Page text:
My name’s Ted Pearlman. I’m married to Allison, an architect. We live in Denver, Colorado, with our ridiculous soon-to-be seventh-grader, Oscar, who likes to make tiny dimetrodons out of hot glue, and Mabel, our couch potato Newfoundland pup.
Resume-wise, I have a BA in Music (Cornell ’90), am a certified Gordon communications trainer, and spent many years in the tech industry with companies like Sony and IBM.
Way back in 2007, I spearheaded something called the Denver Urban Core Cohousing Initiative. I talked about it on Colorado Public Radio and, somehow, the interview is still online. It gives a bit of a sense of me.
I also run a Denver outing club called Warmhearted City.
How I make a living.
I’m a professional connector.
I introduce a niche group of CEOs to the subject matter experts, creative contractors, and advisors who can help them and their companies solve difficult problems.
Client case study - Phil Caravaggio, co-founder of Precision Nutrition.
A few of the people I’ve introduced Phil to…
Phil asked me to help him communicate his leadership style to several high-profile potential collaborators. I introduced him to Toronto photographer-cinematographer Christopher Wahl and Montréal film editor-director Kara Blake.
Phil asked me to help him approach several professional tennis players to become clients and endorsers of Precision Nutrition. I introduced him to performance coach Andy Hanley, who introduced Phil to Eugenie Bouchard (2014 Wimbledon Finalist) and Sloane Stephens (2017US Open Champion). Both became clients and endorsers.
Phil asked me to find someone with whom he could discuss the challenges of life after a successful company exit. I introduced him to Bo Burlingham, former executive editor of Inc. Magazine and author of Finish Big: How Great Entrepreneurs Exit Their Companies on Top.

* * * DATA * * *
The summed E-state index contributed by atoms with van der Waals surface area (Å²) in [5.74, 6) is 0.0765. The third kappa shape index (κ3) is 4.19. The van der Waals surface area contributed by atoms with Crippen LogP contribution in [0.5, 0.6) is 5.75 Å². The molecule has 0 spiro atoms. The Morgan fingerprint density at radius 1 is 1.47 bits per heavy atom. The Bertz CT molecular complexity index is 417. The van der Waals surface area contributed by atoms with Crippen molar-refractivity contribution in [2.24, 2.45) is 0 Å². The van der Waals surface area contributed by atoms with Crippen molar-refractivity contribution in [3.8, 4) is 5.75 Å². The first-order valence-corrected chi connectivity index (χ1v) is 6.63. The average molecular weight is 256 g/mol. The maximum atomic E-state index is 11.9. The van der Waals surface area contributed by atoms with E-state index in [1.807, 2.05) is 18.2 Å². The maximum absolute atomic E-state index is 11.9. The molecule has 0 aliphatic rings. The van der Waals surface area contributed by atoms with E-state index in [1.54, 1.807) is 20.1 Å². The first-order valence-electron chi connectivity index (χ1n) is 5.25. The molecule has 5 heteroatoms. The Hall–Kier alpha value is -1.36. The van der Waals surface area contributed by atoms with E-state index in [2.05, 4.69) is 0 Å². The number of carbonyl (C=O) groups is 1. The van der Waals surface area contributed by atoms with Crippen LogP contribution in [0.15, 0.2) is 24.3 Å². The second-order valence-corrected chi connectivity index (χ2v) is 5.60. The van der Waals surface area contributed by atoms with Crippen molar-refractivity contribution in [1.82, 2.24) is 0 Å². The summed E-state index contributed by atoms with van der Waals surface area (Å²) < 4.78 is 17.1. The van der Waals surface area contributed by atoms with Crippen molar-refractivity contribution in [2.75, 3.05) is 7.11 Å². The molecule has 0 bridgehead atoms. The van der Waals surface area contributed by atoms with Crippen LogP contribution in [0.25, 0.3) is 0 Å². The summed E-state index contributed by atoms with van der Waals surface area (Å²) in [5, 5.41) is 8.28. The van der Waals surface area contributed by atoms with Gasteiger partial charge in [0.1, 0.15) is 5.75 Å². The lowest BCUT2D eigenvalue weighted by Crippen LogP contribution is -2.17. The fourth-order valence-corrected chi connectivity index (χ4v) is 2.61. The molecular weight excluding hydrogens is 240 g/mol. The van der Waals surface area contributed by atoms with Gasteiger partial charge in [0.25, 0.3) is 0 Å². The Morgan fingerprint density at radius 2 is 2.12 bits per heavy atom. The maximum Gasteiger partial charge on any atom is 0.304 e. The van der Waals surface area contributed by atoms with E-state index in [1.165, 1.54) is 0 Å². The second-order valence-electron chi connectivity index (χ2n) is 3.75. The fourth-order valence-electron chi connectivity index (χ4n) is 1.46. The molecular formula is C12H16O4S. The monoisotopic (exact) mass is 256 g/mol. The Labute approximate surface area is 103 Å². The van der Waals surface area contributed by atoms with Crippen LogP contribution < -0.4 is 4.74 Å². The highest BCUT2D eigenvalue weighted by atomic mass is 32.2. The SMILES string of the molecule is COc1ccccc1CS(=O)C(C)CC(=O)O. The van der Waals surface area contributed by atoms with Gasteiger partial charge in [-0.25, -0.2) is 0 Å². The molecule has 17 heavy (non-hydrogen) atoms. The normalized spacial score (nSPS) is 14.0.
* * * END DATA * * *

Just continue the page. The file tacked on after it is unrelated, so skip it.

Phil asked me to find someone who could prepare him, physically, for a month-long marathon of presentations he was set to give. I introduced him to Saul Kotzubei, Director Emeritus of The Fitzmaurice Institute for voice training.
Phil asked me to help him hunt down and acquire two social media handles owned by a millenial living in rural South Korea. I connected him with favorite tech industry intellectual property wrangler-negotiator Cyntia King.
The niche of CEOs I work with.
The vast majority of my clients are in tech and have the Myers-Briggs type ENFP.
ENFP CEOs only make up only about 7% of all CEOs. I love working with them. They have a very rare mental makeup.
ENFP CEOs are disinterested in managing details. They don’t like hierarchical power structures. They’re sincerely empathetic and eager to develop humane relationships with their employees and collaborators. Business, to them, isn’t about making money. It’s about creating and collaborating on something of meaning.
Unless one of my clients happens to be the foremost expert on the type of problem they need solved, their instinct is to find WHO can solve the problem most effectively. They see working on problems that other people can solve more successfully as a gross misallocation of resources, as it would take them away from their focus on the mission of the company.
Wondering if you’re an ENFP? You can get a rough idea here.
Why they become clients.
There’s only one issue with being willing to delegate the solving of a problem to a person better qualified than yourself. It creates a secondary problem — finding the person to delegate to.
That’s where I come in.
I’m not a headhunter. I don’t find nor recruit full-time employees. Not directly, at least. When a client is looking to hire a full-time employee, I do my best to introduce them to the right recruiter.